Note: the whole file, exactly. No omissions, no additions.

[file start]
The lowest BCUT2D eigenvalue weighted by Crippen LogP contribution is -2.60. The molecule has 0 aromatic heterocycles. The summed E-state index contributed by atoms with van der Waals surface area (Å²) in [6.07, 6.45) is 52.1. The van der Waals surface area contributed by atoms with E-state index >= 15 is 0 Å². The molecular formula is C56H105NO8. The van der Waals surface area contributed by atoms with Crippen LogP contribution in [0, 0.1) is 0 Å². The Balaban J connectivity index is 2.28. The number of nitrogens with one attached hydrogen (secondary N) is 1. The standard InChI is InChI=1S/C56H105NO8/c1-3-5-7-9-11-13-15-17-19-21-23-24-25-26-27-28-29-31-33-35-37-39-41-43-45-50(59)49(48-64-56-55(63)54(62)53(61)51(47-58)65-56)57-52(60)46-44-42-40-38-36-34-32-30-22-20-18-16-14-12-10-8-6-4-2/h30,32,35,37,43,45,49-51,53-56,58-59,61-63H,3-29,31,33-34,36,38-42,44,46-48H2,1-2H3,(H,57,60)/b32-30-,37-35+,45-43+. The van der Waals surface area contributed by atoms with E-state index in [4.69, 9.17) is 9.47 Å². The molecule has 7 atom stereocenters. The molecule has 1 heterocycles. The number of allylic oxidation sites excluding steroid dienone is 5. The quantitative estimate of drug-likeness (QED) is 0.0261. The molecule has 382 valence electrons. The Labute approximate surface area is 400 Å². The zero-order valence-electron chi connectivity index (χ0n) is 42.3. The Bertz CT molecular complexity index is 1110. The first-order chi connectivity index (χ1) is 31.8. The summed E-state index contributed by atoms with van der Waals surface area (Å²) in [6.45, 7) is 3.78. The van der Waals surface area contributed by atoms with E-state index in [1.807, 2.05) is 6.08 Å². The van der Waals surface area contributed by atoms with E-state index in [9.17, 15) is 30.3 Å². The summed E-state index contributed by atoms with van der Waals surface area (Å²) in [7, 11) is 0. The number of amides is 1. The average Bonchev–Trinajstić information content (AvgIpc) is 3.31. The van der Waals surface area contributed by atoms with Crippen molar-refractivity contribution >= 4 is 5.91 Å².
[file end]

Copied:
The lowest BCUT2D eigenvalue weighted by Crippen LogP contribution is -2.60. The molecule has 0 aromatic heterocycles. The summed E-state index contributed by atoms with van der Waals surface area (Å²) in [6.07, 6.45) is 52.1. The van der Waals surface area contributed by atoms with E-state index >= 15 is 0 Å². The molecular formula is C56H105NO8. The van der Waals surface area contributed by atoms with Crippen LogP contribution in [0, 0.1) is 0 Å². The Balaban J connectivity index is 2.28. The number of nitrogens with one attached hydrogen (secondary N) is 1. The standard InChI is InChI=1S/C56H105NO8/c1-3-5-7-9-11-13-15-17-19-21-23-24-25-26-27-28-29-31-33-35-37-39-41-43-45-50(59)49(48-64-56-55(63)54(62)53(61)51(47-58)65-56)57-52(60)46-44-42-40-38-36-34-32-30-22-20-18-16-14-12-10-8-6-4-2/h30,32,35,37,43,45,49-51,53-56,58-59,61-63H,3-29,31,33-34,36,38-42,44,46-48H2,1-2H3,(H,57,60)/b32-30-,37-35+,45-43+. The van der Waals surface area contributed by atoms with E-state index in [4.69, 9.17) is 9.47 Å². The molecule has 7 atom stereocenters. The molecule has 1 heterocycles. The number of allylic oxidation sites excluding steroid dienone is 5. The quantitative estimate of drug-likeness (QED) is 0.0261. The molecule has 382 valence electrons. The Labute approximate surface area is 400 Å². The zero-order valence-electron chi connectivity index (χ0n) is 42.3. The Bertz CT molecular complexity index is 1110. The first-order chi connectivity index (χ1) is 31.8. The summed E-state index contributed by atoms with van der Waals surface area (Å²) in [6.45, 7) is 3.78. The van der Waals surface area contributed by atoms with E-state index in [1.807, 2.05) is 6.08 Å². The van der Waals surface area contributed by atoms with E-state index in [9.17, 15) is 30.3 Å². The summed E-state index contributed by atoms with van der Waals surface area (Å²) in [7, 11) is 0. The number of amides is 1. The average Bonchev–Trinajstić information content (AvgIpc) is 3.31. The van der Waals surface area contributed by atoms with Crippen molar-refractivity contribution >= 4 is 5.91 Å².